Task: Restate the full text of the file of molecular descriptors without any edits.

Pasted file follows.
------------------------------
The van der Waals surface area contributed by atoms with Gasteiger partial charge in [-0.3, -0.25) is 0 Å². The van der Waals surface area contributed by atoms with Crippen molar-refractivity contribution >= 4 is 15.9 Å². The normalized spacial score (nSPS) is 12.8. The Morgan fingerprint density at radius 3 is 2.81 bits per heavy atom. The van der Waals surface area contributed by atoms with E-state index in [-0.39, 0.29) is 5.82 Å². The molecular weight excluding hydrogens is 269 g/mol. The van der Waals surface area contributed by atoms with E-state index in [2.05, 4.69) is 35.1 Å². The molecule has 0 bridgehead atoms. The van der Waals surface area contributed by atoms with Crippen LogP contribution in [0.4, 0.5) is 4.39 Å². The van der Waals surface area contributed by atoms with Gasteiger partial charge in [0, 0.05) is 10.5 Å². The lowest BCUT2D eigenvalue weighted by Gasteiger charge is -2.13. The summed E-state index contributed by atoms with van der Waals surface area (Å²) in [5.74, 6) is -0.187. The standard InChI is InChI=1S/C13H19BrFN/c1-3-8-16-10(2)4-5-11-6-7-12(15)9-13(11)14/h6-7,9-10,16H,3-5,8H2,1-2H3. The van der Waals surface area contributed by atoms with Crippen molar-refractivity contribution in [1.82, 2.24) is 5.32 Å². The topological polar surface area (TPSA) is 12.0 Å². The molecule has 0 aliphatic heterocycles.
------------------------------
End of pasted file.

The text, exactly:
The van der Waals surface area contributed by atoms with Gasteiger partial charge in [-0.3, -0.25) is 0 Å². The van der Waals surface area contributed by atoms with Crippen molar-refractivity contribution >= 4 is 15.9 Å². The normalized spacial score (nSPS) is 12.8. The Morgan fingerprint density at radius 3 is 2.81 bits per heavy atom. The van der Waals surface area contributed by atoms with E-state index in [-0.39, 0.29) is 5.82 Å². The molecular weight excluding hydrogens is 269 g/mol. The van der Waals surface area contributed by atoms with E-state index in [2.05, 4.69) is 35.1 Å². The molecule has 0 bridgehead atoms. The van der Waals surface area contributed by atoms with Crippen LogP contribution in [0.4, 0.5) is 4.39 Å². The van der Waals surface area contributed by atoms with Gasteiger partial charge in [0, 0.05) is 10.5 Å². The lowest BCUT2D eigenvalue weighted by Gasteiger charge is -2.13. The summed E-state index contributed by atoms with van der Waals surface area (Å²) in [5.74, 6) is -0.187. The standard InChI is InChI=1S/C13H19BrFN/c1-3-8-16-10(2)4-5-11-6-7-12(15)9-13(11)14/h6-7,9-10,16H,3-5,8H2,1-2H3. The van der Waals surface area contributed by atoms with Crippen molar-refractivity contribution in [1.82, 2.24) is 5.32 Å². The topological polar surface area (TPSA) is 12.0 Å². The molecule has 0 aliphatic heterocycles.